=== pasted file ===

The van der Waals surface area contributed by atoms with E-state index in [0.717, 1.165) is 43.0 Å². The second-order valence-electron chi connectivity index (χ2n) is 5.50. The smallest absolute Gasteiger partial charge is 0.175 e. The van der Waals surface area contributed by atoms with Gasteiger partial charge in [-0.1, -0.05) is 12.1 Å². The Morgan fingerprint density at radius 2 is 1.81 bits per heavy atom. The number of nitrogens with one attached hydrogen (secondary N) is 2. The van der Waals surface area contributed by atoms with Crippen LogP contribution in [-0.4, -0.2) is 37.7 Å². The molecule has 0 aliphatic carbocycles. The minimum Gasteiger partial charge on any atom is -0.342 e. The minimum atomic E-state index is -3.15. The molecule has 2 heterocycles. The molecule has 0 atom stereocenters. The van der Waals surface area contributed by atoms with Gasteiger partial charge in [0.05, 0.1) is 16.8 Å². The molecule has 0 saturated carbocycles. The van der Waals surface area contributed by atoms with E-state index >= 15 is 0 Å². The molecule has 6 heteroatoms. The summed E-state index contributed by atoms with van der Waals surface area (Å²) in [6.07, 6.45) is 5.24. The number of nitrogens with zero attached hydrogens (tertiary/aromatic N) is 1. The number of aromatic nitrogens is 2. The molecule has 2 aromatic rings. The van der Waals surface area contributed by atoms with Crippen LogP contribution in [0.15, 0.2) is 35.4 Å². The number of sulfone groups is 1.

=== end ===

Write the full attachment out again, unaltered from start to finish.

The van der Waals surface area contributed by atoms with E-state index in [0.717, 1.165) is 43.0 Å². The second-order valence-electron chi connectivity index (χ2n) is 5.50. The smallest absolute Gasteiger partial charge is 0.175 e. The van der Waals surface area contributed by atoms with Gasteiger partial charge in [-0.1, -0.05) is 12.1 Å². The Morgan fingerprint density at radius 2 is 1.81 bits per heavy atom. The number of nitrogens with one attached hydrogen (secondary N) is 2. The van der Waals surface area contributed by atoms with Crippen LogP contribution in [-0.4, -0.2) is 37.7 Å². The molecule has 0 aliphatic carbocycles. The minimum Gasteiger partial charge on any atom is -0.342 e. The minimum atomic E-state index is -3.15. The molecule has 2 heterocycles. The molecule has 0 atom stereocenters. The van der Waals surface area contributed by atoms with Gasteiger partial charge in [0.05, 0.1) is 16.8 Å². The molecule has 0 saturated carbocycles. The van der Waals surface area contributed by atoms with E-state index >= 15 is 0 Å². The molecule has 6 heteroatoms. The summed E-state index contributed by atoms with van der Waals surface area (Å²) in [6.07, 6.45) is 5.24. The number of nitrogens with zero attached hydrogens (tertiary/aromatic N) is 1. The number of aromatic nitrogens is 2. The molecule has 2 aromatic rings. The van der Waals surface area contributed by atoms with Crippen LogP contribution in [0.15, 0.2) is 35.4 Å². The number of sulfone groups is 1.